Thursday, September 30, 2004

London Free Press: Business Section - Innovation needs to be promoted Articles like this one from the London Free Press' Business section are increasingly showing up in the media. As a bellweather of trends to come, the media is usually quite slow to pick up on emerging trends - which means that the importance companies are placing on innovation in Europe is already much larger than people currently think. That's also why conferences like "innovateEurope" are making such ingrounds - and if you're working in an innovation-related area, I would make sure to attend this conference to find out what else is coming up in the European market. Watch out US - Europe's coming up strong!

Wednesday, September 15, 2004

HBS Working Knowledge: Innovation: The Innovator's Battle Plan - September 2006 Seems Clayton Christensen is the hottest thing in innovation at the moment - the result? Yet another book - it seems he's over the writer's block that spanned the years between Innovator's Dilemma and Innovator's Solution all of a sudden as "Seeing What's Next: Using the Theories of Innovation to Predict Industry Change" comes out on the market, much to the anticipation of Clayton's growing fanbase.

This article on HBS' Working Knowledge website excerpts from his new book which is co-written with fellow Innosight partner Scott Anthony and McKinsey consultant Erik Roth and looks at the interesting scenario of what happens when companies with asymmetrical abilities compete against each other. Specifically, the article focuses on 3 topics:

1) How asymmetries propel disruptive entrants

- The authors explain: "Asymmetries allow disruptive attackers to enter a market, grow without incumbent interference, and mitigate the incumbent's response when it is finally motivated to counterattack." They go on to say that this disruption tends to follow a 3 step process:

Step One - Entrants enter behind a shield of asymmetric motivation; early incumbent response leads to "cramming"

Step Two - Entrants grow and improve; incumbents choose flight - ie, the incumbent chooses to cede the new market space to the attacker because it continues to deem the market unattractive

Step Three - Entrants utilize the sword of asymmetric skills - what was initially a small market/attacker, has now become a big one - however, as the attacker still has the advantages of its asymmetrical skills, the incumbent has trouble adapting to compete because it find itself lacking the ability to adopt the new business model necessary. What was once the incumbent's strengths - successful products and processes are now its weaknesses.

2) Identifying the firm with the sword and the shield of asymmetries

A company given the space and time to create a new market and/or attack the lower tiers of a market with no competition from and incumbent has the potential to develop competitive advantage through different skills and business models. They have "asymmetric motivation". The authors identify three factors that contribute to that motivation:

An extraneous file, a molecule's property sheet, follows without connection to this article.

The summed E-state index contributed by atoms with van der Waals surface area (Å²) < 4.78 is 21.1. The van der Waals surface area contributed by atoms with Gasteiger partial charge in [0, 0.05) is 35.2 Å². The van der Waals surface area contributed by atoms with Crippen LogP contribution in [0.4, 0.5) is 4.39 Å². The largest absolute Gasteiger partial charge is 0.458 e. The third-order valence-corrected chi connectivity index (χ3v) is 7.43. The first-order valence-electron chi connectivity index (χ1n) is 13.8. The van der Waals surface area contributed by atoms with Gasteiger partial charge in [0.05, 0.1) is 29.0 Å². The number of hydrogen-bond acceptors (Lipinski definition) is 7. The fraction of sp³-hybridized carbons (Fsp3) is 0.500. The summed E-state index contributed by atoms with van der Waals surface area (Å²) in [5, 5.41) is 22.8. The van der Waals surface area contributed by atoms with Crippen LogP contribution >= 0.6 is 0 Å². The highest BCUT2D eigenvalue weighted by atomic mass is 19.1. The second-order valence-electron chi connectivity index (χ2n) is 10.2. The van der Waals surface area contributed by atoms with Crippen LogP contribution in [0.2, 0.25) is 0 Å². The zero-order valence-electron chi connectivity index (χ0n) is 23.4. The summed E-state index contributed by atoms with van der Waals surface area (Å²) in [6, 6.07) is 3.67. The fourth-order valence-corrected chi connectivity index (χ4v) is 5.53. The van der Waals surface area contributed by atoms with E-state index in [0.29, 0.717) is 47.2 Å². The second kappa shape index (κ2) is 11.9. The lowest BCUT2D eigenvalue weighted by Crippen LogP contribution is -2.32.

a) A small opportunity that might be interesting for a small company, might well look uninteresting and too small for a larger incumbent

b) Opportunities such as these typically involve customers that are considered to be undesirable, non-existent, or in an unprofitable minority to be served directly by the incumbent

c) Smaller firms are able to utilize disruptive business models that would not fit the classic ways in which established firms make money.

3) Circumstances in which high-potential disruptive development will prove disappointing

There are of course, many situations in which the disruptive process is not followed through on. In these cases the incumbent is able/forced to come back and is usually caused by one of 2 circumstances:

1 - The flight response for incumbents is really only an option when they have a decently sized market to flee to. Firms might either not be able to flee to another segment or current majority customers might decide the new market is more attractive for them. This causes incumbents to fight for that share - sometimes before the entrant has time to develop the asymmetrical skills necessary to create competitive advantage.

2 - The entrant's use similar methods/business models/etc to the incumbent's (ie doesn't develop the unique skills to create barriers) - or develops a business model that is not unattractive to the incumbent - in that case, the barrier to directly competing is reduced and , once the entrant proves to the world that the market exists, the incumbent's reaction changes from flight to fight - without the advantages of developed asymmetry, the incumbent has a lot of advantages in the battle ahead.

This is an excellent article that should be read by everyone involved/interested in corporate strategy - which clarifies some great subtleties in the corporate battlefield for new markets. Looks like Clayton will have yet another hit on his hands! He's obviously not getting tired of book signings yet... :)

Saturday, September 04, 2004

Mass High Tech - Imaginatik puts software under new management- August 23rd 2004 Written by staff writer Christina Torode, Mass High Tech wrote this piece on how Grace Performance Chemicals, a division of WR Grace, use their Idea Central product. Paul Westgate, Grace's Director of Innovation said of his company's implementation of the software: "we not only benefit by coming out with new products, but we are able to get our employees focused, companywide, on a particular subject”.